BEND, Ore. - Central Oregon Community College has been awarded a five-year $2.25 million U.S. Department of Education Title III grant to increase the number of students successfully transitioning from developmental to college-level math and writing, as well as increase the first-to-second term and first-to-second year retention rates of students.
In support of increasing student success rates in developmental math and writing classes, the grant will be used to conduct a comprehensive review of developmental level math and writing courses; develop, pilot and implement best practice strategies in writing and math, including smaller class sizes and shorter course sequences for students pursuing non-STEM (science, technology, engineering and math) careers; and implement culturally responsive strategies to better address the needs of Native American and Latino learners.
Additionally, faculty will engage in specialized training on best practices in addressing the needs of students at pre-college levels.
“Oregon is 46th in the nation for funding of its community colleges,” said Betsy Julian, vice president for instruction and co-coordinator for the grant. “Because of this limited funding, our faculty have been hampered in moving forward on long-held goals for improving student success rates in developmental coursework.
“This grant provides the resources needed to make the critical changes needed for our students,” Julian said. “Moreover, nearly 85 percent of new COCC students test into developmental levels in writing or math. With so many students starting at these levels, this grant provides the college with the resources needed to make meaningful changes.”
In addition to improving student success rates in developmental courses, COCC will use a portion of the grant to develop a comprehensive and cohesive first-year experience (FYE) program for its students.
“The groundwork for an FYE program was done through a campus wide task force two years ago,” said Alicia Moore, dean of student and enrollment services and grant co-coordinator. “This group recommended pursuing an FYE program which includes academic advising, new student orientation and student success classes that are focused on the skills needed to be successful early in a student’s academic career. Doing so builds a solid foundation for long-term success.”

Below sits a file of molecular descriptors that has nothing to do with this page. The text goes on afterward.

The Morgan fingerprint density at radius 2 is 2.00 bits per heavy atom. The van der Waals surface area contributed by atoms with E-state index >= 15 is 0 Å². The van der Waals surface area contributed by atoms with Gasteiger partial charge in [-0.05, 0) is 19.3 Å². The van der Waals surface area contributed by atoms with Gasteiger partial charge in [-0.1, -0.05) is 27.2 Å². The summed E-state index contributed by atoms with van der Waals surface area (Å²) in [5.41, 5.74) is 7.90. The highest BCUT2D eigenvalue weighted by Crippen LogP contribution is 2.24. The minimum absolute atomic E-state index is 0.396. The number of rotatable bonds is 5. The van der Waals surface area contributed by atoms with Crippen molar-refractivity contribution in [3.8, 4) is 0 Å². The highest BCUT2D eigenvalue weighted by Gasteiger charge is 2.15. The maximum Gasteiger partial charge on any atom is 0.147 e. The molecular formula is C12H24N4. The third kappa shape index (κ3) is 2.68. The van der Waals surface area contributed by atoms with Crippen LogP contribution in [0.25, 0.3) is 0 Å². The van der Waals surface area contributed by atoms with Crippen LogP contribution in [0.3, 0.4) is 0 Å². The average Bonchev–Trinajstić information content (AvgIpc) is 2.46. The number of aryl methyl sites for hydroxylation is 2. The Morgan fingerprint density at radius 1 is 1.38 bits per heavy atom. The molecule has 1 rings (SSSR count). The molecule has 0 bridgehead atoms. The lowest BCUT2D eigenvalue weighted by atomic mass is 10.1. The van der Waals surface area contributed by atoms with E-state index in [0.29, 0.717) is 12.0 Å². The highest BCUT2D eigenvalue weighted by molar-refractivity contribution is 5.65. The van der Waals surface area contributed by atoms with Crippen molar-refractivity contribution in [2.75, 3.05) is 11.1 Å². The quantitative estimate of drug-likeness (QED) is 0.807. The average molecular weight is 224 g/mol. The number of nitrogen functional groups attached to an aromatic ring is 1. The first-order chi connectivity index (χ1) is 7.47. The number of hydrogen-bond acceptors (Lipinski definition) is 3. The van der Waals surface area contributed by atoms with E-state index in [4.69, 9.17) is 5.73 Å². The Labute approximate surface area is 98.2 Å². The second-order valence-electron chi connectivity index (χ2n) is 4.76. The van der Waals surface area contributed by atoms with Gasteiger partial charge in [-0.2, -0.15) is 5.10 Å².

Grant dollars will also be used to implement a technology-based tool that will allow students to building a long-range class schedule; expand writing, math and student success courses at all four of its campus; and pilot a student success course taught in Spanish.
“Title III grants are considered a ‘strengthening institutions grant,’” said Shirley Metcalf, president of COCC. “As such, the grants are intended to provide resource infrastructure to move the institution in a positive direction that they might not otherwise achieve.
“Such support from a federal level is key to institutions being able to make significant strides in improving student success rates. I am proud of the work COCC already does and thrilled that this grant provides the opportunity to make even more positive changes for our students and community.”
Title III grants help institutions expand capacity to serve and improve student success rates for low-income students by focusing on academic quality, institutional infrastructure and fiscal stability.
A reflection of the greater Central Oregon community, 65 percent of COCC students receive federal Pell Grants, with a majority of students working part- or full-time.
“Research indicates that students who struggle financially are more likely to drop out of college and often do not have the personal supports to continue their education,” said Moore. “Having grant dollars which focus on foundational courses and skills will make a significant difference in a student’s success, especially for those with high financial need. "